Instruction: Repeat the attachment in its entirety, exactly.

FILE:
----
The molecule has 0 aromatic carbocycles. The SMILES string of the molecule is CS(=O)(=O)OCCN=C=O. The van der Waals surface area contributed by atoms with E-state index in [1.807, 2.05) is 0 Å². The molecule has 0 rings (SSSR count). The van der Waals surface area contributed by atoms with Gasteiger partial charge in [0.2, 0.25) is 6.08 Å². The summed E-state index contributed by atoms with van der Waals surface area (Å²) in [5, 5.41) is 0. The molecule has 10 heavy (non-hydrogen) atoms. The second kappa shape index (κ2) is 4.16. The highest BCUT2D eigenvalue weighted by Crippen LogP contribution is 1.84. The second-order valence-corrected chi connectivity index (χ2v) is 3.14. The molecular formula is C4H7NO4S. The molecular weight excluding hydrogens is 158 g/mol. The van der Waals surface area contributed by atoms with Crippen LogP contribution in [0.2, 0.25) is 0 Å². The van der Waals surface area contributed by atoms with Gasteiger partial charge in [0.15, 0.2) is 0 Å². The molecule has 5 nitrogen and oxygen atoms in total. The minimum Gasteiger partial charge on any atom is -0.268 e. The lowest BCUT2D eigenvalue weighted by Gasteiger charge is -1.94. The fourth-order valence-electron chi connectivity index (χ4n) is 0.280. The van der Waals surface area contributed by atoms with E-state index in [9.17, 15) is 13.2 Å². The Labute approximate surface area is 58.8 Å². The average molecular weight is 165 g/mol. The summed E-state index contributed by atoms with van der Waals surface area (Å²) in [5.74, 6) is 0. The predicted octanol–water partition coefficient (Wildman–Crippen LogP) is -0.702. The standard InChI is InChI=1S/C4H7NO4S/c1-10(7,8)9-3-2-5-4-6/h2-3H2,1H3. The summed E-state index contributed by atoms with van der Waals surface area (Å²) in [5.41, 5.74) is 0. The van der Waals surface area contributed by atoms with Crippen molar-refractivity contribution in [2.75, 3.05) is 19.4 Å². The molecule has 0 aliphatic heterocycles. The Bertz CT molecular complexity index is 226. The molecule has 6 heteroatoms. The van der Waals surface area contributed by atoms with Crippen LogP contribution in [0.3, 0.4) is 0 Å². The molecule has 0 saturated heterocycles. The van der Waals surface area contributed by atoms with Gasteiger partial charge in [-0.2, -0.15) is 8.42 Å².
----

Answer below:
The molecule has 0 aromatic carbocycles. The SMILES string of the molecule is CS(=O)(=O)OCCN=C=O. The van der Waals surface area contributed by atoms with E-state index in [1.807, 2.05) is 0 Å². The molecule has 0 rings (SSSR count). The van der Waals surface area contributed by atoms with Gasteiger partial charge in [0.2, 0.25) is 6.08 Å². The summed E-state index contributed by atoms with van der Waals surface area (Å²) in [5, 5.41) is 0. The molecule has 10 heavy (non-hydrogen) atoms. The second kappa shape index (κ2) is 4.16. The highest BCUT2D eigenvalue weighted by Crippen LogP contribution is 1.84. The second-order valence-corrected chi connectivity index (χ2v) is 3.14. The molecular formula is C4H7NO4S. The molecular weight excluding hydrogens is 158 g/mol. The van der Waals surface area contributed by atoms with Crippen LogP contribution in [0.2, 0.25) is 0 Å². The van der Waals surface area contributed by atoms with Gasteiger partial charge in [0.15, 0.2) is 0 Å². The molecule has 5 nitrogen and oxygen atoms in total. The minimum Gasteiger partial charge on any atom is -0.268 e. The lowest BCUT2D eigenvalue weighted by Gasteiger charge is -1.94. The fourth-order valence-electron chi connectivity index (χ4n) is 0.280. The van der Waals surface area contributed by atoms with E-state index in [9.17, 15) is 13.2 Å². The Labute approximate surface area is 58.8 Å². The average molecular weight is 165 g/mol. The summed E-state index contributed by atoms with van der Waals surface area (Å²) in [5.74, 6) is 0. The predicted octanol–water partition coefficient (Wildman–Crippen LogP) is -0.702. The standard InChI is InChI=1S/C4H7NO4S/c1-10(7,8)9-3-2-5-4-6/h2-3H2,1H3. The summed E-state index contributed by atoms with van der Waals surface area (Å²) in [5.41, 5.74) is 0. The van der Waals surface area contributed by atoms with Crippen molar-refractivity contribution in [2.75, 3.05) is 19.4 Å². The molecule has 0 aliphatic heterocycles. The Bertz CT molecular complexity index is 226. The molecule has 6 heteroatoms. The van der Waals surface area contributed by atoms with Crippen LogP contribution in [0.3, 0.4) is 0 Å². The molecule has 0 saturated heterocycles. The van der Waals surface area contributed by atoms with Gasteiger partial charge in [-0.2, -0.15) is 8.42 Å².